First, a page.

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Construction on ambitious project cannot begin while sanctions over North’s nuclear and missile programmes are in place.

|Jung Min-kyung, THE KOREA HERALD, AIWA! NO!|South and North Korea held a groundbreaking ceremony Wednesday to add significance to their joint project to modernize and reconnect cross-border railways and roads, amid the Seoul government’s efforts to improve inter-Korean relations despite stalled denuclearization talks between Washington and Pyongyang. 

The ceremony kicked off at Panmun Station in the North’s border town of Kaesong at around 10 a.m., according to the South’s Ministry of Unification. Several ranking officials from both Koreas and foreign officials attended the event. 

Earlier in the day, a special Kaesong-bound train transported some 100 South Koreans to the event. Among them were Transport Minister Kim Hyun-mee, Unification Minister Cho Myoung-gyon, parliamentary leaders and other government officials. 

At the event, they met Ri Son-gwon, chairman of the North’s Committee for the Peaceful Reunification of the Country, and Vice Railway Minister Kim Yun-hyok, who led the delegation of North Koreans.

Kim delivered a key celebratory speech followed by such events as track-linking, signing a railway sleeper and unveiling a signboard at the station, according to pool reports. 

“Announcing the reconnection and modernization of the North-South railways and roads at a time of a historical turning point for unification of the two Koreas and escalated hopes for peace and prosperity is a meaningful event that will leave its mark on our peoples’ history and showcase our power and will for unification to the international community,” Kim told the crowd gathered at the event. 

“The outcome of the North-South railways and roads project depends on our peoples’ willpower and we cannot achieve the ‘unified federation’ we hope for if we continue to be swayed by others opinions,” he added.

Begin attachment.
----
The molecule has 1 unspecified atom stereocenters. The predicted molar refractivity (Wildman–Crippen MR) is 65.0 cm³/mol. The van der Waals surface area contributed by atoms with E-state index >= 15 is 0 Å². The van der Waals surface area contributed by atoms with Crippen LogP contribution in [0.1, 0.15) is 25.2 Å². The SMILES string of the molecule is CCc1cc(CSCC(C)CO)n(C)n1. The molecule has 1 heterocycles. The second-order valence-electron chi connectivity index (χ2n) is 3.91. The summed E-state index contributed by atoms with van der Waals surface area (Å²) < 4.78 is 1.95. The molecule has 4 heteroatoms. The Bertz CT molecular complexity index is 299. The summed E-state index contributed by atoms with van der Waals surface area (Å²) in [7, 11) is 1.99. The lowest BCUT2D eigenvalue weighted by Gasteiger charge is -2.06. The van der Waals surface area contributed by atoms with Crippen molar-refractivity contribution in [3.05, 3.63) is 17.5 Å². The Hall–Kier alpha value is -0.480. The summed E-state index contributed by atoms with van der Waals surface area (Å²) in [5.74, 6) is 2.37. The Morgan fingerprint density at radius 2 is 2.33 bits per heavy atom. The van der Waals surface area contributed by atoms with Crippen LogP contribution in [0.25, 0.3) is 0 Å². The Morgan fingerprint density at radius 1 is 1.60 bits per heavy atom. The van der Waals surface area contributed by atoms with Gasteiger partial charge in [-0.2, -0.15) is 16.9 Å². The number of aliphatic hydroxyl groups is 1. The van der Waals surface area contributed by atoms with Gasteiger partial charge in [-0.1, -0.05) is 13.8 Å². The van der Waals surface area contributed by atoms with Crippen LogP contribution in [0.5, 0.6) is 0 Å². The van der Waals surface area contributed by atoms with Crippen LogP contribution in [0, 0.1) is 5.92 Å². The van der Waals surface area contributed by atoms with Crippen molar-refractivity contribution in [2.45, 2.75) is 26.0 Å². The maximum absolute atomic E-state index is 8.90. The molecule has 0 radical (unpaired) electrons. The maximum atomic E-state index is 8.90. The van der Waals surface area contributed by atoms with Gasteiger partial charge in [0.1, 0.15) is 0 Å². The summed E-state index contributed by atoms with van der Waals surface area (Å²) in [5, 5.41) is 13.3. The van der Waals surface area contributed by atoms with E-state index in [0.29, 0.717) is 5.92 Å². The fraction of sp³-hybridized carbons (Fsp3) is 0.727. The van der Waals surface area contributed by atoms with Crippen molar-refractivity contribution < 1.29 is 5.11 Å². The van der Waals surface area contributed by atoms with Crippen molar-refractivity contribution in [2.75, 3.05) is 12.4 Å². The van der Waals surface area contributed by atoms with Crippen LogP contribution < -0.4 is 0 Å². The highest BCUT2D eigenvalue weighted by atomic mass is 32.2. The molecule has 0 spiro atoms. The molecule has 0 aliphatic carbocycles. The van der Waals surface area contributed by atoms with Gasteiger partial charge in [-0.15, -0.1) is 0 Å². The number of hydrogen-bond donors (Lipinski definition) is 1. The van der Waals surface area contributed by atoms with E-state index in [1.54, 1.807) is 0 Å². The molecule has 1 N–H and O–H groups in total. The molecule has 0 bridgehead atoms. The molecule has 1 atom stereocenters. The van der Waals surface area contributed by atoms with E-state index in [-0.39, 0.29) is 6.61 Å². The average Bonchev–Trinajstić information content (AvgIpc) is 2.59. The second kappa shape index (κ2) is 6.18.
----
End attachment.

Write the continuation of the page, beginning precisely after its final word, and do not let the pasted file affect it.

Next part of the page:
The South’s transport minister and the North’s vice railway minister then proceeded to co-sign the sleeper, which included messages marking the event and highlighting the cooperation between the two Koreas on the railway and road project. 

Also witnessing what could be viewed as the start of an ambitious plan to connect the inter-Korean railway to the Trans-Siberian Railway, which could connect the Korean Peninsula to Europe, officials attended from the UN, China, Russia and Mongolia. 

In a separate briefing, the Unification Ministry reiterated that the event is “symbolic,” indirectly pointing to the sanctions currently layered against the North, and added that it plans to further inspect the roads and railways before moving to the stage of actual construction. 

South Korea’s political sphere was divided on the event. The ruling Democratic Party of Korea voiced high hopes for the event, while the main opposition Liberty Korea Party labeled it a mere “trick” to raise President Moon’s approval rating. Moon’s approval rating has plunged to a new-low of 47.1 percent in a poll conducted by Realmeter, the lowest since the president first took office in May 2017. 

The groundbreaking ceremony came as the UN granted a sanctions waiver for the event regarding materials that were to enter the North.

The divided Koreas recently completed an 18-day inspection of sections of cross-border railways in North Korea that run along the west and east coasts of the Korean Peninsula. 

The leaders of the two Koreas agreed in April to modernize and connect the roads and railways across their border, a project aimed at fostering balanced development and co-prosperity on the Korean Peninsula. 

By Jung Min-kyung & Joint Press Corps (mkjung@heraldcorp.com)

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